The Department of Labor announced Friday that Lockheed Corp. has agreed to pay $1.49 million in penalties--the full amount proposed by the federal agency--for 440 violations of workplace safety rules. This is the highest fine to be paid by a company for health and safety violations in California and the second-largest fine paid by a company in the 19-year history of the federal Occupational Safety and Health Administration.
BUSINESS
June 23, 1992 | Dean Takahashi / Times staff writer
Software Contract: PDA Engineering, a maker of engineering software, said Monday that Lockheed Aeronautical Systems Co. in Marietta, Ga., has selected PDA's software system to help it develop a new jet fighter. PDA said Lockheed selected its M/Vision software after an extensive review and will use the materials-analysis software to analyze data from thousands of tests on parts materials for the Air Force's planned F-22 fighter.
NEWS
May 9, 1990 | RALPH VARTABEDIAN, TIMES STAFF WRITER
Lockheed will eliminate as many as 4,500 jobs from its Southern California operations over the next several years largely under a corporate reorganization in which several major military aircraft programs will be transferred to facilities in Marietta, Ga., the company announced Tuesday. Lockheed will move the headquarters of its Aeronautical Systems Co.
NEWS
April 28, 1990 | JOHN MEDEARIS, TIMES STAFF WRITER
In another sign that the local aircraft industry is slowing down, Lockheed Corp. said Friday it will lay off 2,750 salaried and hourly employees in its aircraft division, including 2,000 in Southern California. The company attributed the cuts at its Lockheed Aeronautical Systems Co., which were expected, to the shrinking defense budget and the completion of some major defense projects, such as the contract to build the F-117A Stealth fighter plane.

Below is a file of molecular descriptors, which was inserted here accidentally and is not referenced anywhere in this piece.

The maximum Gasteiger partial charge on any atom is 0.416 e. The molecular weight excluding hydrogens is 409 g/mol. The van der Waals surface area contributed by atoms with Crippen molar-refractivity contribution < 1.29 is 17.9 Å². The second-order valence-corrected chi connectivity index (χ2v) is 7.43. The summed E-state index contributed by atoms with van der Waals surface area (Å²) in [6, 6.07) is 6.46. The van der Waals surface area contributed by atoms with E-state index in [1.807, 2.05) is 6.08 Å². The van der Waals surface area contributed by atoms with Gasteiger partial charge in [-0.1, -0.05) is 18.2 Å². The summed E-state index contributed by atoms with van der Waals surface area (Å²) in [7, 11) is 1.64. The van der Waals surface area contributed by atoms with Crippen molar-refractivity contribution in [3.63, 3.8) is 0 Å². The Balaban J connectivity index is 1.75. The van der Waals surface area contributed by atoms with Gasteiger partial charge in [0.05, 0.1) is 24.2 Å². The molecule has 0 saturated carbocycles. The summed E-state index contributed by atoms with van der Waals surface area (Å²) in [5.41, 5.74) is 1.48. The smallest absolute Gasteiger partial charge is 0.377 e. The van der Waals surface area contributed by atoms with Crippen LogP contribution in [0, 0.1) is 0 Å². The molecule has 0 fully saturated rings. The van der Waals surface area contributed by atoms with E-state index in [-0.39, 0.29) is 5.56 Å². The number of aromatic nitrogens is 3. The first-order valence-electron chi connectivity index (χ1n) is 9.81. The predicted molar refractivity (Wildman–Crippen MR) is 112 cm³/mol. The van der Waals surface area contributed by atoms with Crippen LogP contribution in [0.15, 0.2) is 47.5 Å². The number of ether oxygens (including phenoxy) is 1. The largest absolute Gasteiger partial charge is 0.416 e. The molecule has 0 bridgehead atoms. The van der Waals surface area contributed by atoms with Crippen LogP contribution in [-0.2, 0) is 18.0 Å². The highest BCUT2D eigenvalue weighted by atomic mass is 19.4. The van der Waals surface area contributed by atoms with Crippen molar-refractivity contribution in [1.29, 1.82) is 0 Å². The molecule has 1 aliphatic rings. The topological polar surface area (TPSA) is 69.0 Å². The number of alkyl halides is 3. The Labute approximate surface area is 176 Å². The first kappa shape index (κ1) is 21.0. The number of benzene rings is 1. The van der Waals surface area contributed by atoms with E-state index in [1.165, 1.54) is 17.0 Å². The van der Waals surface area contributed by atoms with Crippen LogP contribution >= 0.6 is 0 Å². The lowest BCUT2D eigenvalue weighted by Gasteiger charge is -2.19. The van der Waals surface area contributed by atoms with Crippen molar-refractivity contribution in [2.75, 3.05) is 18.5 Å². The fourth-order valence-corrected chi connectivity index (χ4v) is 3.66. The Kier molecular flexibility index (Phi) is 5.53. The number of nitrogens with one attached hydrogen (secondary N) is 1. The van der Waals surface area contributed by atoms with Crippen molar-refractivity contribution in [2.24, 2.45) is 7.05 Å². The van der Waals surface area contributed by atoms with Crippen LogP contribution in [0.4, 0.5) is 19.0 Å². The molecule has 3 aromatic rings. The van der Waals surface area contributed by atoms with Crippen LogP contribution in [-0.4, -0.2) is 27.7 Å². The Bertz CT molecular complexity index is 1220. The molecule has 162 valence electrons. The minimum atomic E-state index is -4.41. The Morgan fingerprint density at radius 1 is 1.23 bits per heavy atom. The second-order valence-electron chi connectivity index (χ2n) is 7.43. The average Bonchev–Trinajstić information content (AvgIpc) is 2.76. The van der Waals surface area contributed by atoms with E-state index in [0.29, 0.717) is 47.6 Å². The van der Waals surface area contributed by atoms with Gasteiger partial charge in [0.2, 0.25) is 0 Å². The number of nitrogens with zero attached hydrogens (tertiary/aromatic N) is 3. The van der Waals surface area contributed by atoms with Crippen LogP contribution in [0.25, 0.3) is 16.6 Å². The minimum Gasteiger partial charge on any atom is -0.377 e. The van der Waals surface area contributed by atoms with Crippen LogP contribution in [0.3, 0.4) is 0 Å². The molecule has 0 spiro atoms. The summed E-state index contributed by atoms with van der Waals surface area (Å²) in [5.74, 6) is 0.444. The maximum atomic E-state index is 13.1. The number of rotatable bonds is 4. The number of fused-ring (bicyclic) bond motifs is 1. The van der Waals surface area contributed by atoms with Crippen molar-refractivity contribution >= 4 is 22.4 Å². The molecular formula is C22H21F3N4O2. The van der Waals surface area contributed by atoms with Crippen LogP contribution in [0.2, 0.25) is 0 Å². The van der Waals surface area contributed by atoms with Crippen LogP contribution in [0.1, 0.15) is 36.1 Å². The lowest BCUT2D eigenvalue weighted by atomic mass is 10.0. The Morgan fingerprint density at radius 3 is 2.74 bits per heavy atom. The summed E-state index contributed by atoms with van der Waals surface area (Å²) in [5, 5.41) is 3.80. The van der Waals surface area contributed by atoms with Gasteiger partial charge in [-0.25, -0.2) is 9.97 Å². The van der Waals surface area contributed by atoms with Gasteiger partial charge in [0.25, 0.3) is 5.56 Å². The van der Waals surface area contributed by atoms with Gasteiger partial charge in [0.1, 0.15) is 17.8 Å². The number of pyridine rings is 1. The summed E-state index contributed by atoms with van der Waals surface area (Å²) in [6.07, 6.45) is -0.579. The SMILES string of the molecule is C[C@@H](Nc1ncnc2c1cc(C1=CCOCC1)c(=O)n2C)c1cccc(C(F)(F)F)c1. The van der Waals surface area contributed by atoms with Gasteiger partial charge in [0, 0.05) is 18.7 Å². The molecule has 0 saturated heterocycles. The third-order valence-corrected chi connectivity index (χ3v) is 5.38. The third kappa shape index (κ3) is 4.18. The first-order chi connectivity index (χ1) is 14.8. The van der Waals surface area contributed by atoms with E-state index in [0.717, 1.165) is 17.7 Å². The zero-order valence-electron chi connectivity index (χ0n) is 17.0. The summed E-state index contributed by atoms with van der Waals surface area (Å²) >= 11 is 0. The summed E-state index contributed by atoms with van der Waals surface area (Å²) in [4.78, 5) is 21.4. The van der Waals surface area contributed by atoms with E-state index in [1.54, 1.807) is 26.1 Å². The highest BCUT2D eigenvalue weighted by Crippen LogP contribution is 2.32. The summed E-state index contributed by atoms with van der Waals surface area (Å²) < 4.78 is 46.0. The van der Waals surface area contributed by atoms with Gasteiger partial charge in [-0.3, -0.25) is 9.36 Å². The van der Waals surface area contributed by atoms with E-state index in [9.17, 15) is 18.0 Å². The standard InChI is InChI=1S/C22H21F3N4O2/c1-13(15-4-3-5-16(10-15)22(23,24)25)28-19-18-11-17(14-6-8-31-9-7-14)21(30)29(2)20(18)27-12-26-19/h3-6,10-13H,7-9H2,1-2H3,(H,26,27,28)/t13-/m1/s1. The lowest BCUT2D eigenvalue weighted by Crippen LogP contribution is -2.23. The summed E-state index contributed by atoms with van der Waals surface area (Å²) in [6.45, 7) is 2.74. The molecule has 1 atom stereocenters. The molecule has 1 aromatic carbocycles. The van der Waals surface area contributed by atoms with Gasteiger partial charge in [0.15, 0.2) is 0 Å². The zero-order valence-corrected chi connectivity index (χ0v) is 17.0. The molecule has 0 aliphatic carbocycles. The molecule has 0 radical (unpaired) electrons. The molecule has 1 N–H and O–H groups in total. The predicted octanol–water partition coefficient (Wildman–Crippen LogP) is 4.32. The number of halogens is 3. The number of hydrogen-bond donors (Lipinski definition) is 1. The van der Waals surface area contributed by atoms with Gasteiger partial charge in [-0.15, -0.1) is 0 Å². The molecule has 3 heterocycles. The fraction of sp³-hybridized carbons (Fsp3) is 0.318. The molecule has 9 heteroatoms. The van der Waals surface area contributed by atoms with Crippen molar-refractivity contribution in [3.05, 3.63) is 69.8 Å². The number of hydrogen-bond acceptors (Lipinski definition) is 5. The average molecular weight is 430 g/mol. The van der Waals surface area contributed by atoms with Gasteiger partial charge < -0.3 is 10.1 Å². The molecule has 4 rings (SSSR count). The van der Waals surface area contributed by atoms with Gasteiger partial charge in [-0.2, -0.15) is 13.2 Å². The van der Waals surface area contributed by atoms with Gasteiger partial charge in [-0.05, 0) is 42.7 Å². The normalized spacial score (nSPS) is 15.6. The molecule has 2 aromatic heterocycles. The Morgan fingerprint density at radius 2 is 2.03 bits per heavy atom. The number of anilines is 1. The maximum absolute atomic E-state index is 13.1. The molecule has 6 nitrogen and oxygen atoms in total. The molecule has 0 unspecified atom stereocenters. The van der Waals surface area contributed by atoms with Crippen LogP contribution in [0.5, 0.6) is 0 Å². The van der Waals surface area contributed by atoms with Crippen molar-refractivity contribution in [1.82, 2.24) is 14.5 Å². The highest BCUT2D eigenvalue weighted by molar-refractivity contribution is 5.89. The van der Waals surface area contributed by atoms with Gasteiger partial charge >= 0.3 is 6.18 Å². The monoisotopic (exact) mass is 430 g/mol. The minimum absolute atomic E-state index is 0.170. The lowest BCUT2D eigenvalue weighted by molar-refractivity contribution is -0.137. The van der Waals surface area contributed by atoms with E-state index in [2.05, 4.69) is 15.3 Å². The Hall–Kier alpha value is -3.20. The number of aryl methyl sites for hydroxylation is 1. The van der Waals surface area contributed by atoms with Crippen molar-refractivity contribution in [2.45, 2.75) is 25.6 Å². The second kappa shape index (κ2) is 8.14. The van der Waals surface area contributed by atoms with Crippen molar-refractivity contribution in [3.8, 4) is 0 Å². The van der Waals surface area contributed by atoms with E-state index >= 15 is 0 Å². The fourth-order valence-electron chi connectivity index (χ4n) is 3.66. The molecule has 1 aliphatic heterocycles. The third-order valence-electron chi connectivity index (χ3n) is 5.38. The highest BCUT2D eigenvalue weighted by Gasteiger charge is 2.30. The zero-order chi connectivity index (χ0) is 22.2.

NEWS
March 25, 1989 | JAMES F. PELTZ and HENRY WEINSTEIN, Times Staff Writers
U.S. safety officials on Friday cited Lockheed Corp.'s plant in Burbank for 440 alleged violations of safety and health-related record-keeping rules, and said the aerospace giant should be fined $1.5 million. The action by the Occupational Safety and Health Administration came after a four-month agency investigation of the plant. The investigation was prompted by workers' claims that dozens of Lockheed employees had become ill from exposure to hazardous substances at the plant.
NEWS
May 9, 1990 | RALPH VARTABEDIAN, TIMES STAFF WRITER
Lockheed will eliminate as many as 4,500 jobs from its Southern California operations over the next several years largely under a corporate reorganization in which several major military aircraft programs will be transferred to facilities in Marietta, Ga., the company announced Tuesday. Lockheed will move the headquarters of its Aeronautical Systems Co.
CALIFORNIA | LOCAL
July 1, 1989 | HENRY WEINSTEIN and JAMES PELTZ, Times Staff Writers
The Department of Labor announced Friday that Lockheed Corp. has agreed to pay $1.49 million in penalties--the full amount proposed by the federal agency--for 440 violations of workplace safety rules. This is the highest fine to be paid by a company for health and safety violations in California and the second-largest fine paid by a company in the 19-year history of the federal Occupational Safety and Health Administration.